Guidelines for stroke prevention in patients with atrial fibrillation

P A Howard
Drugs 1999, 58 (6): 997-1009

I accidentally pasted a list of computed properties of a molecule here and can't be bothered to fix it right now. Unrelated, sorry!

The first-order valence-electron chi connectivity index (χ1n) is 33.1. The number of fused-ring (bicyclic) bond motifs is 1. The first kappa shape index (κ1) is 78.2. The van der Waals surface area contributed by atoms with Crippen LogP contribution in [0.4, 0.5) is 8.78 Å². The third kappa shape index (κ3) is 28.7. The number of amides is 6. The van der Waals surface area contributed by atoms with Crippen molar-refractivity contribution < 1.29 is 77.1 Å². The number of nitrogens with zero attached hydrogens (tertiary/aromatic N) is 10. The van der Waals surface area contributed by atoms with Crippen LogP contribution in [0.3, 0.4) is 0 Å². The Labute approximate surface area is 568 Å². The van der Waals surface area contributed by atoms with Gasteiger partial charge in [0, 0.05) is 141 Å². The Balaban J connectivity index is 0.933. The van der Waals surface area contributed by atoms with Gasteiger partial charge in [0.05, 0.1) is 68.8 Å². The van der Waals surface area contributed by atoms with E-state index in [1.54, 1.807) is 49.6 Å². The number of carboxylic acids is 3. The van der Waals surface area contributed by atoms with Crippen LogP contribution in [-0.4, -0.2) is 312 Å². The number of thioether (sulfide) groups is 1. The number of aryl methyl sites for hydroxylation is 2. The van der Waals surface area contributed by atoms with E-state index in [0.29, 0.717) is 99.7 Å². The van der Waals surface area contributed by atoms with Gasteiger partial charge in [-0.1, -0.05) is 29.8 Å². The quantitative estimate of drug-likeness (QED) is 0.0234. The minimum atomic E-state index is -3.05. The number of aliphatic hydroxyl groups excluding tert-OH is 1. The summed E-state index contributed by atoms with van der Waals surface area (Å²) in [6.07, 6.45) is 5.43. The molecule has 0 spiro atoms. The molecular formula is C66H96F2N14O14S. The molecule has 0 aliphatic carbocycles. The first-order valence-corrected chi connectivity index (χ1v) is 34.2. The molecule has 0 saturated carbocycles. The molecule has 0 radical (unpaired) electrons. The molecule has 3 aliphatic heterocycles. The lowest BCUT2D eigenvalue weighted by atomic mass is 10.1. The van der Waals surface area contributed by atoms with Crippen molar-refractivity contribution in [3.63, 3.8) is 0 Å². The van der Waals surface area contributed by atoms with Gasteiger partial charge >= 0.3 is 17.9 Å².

Atrial fibrillation (AF) is a major independent risk factor for stroke. AF is most commonly associated with nonvalvular cardiovascular disease and is especially frequent among the elderly. The annual risk for stroke in patients with AF is approximately 5% with a wide range depending on the presence of additional risk factors. For patients who cannot successfully be converted and maintained in normal sinus rhythm (NSR), antithrombotic therapy is an effective method for preventing stroke. The 2 drugs which are indicated for stroke prophylaxis in patients with AF are warfarin and aspirin. For primary prevention, warfarin reduces the risk of stroke approximately 68%. Aspirin therapy is less effective, resulting in a 20 to 30% risk reduction. Combination therapy with aspirin and low intensity warfarin adjusted to an International Normalised Ratio (INR) of 1.2 to 1.5 has not been shown to be superior to standard intensity warfarin with a target INR of 2.0 to 3.0. In patients with AF and a prior history of stroke or transient ischaemic attack (TIA), the absolute risk reduction with warfarin is even greater because of the high risk of stroke in this population. In contrast, aspirin has not been shown to significantly reduce the risk of stroke in patients with AF when used for secondary prevention. When appropriately managed, warfarin is associated with a low risk of major bleeding. In controlled trials of highly selected patients, the annual rate of intracranial haemorrhage (ICH) with warfarin was approximately 0.3%. Studies have shown that specialty anticoagulation clinics can achieve similar low rates of major bleeding. However, these results cannot be extrapolated to the general population. Factors which have been identified as predictors of bleeding include advanced age, number of medications and most importantly, the intensity of anticoagulation. INR values above 4.0 have been associated with an increased risk of major bleeding while values below 2.0 have been associated with thrombosis. Slow careful dosage titration, regular laboratory monitoring and patient education can substantially reduce the risk of complications. In patients with AF, antithrombotic therapy has been shown to be cost effective. For high risk patients, warfarin is the most cost-effective therapy, provided the risks for bleeding are minimised. In contrast, aspirin is the most cost-effective agent for low risk patients. Current practice guidelines for stroke prophylaxis recommend warfarin (target INR 2.5: range 2.0 to 3.0) for AF patients at high risk for stroke including those over 75 years of age or younger patients with additional risk factors. Aspirin should be reserved for low risk patients or those unable to take warfarin. Although these recommendations are strongly supported by the clinical trial evidence, studies show that many patients are not receiving appropriate antithrombotic therapy. In particular, warfarin is underutilised in high risk elderly patients. Additional studies are needed to identify barriers that prevent implementation of the clinical trial findings into clinical practice.

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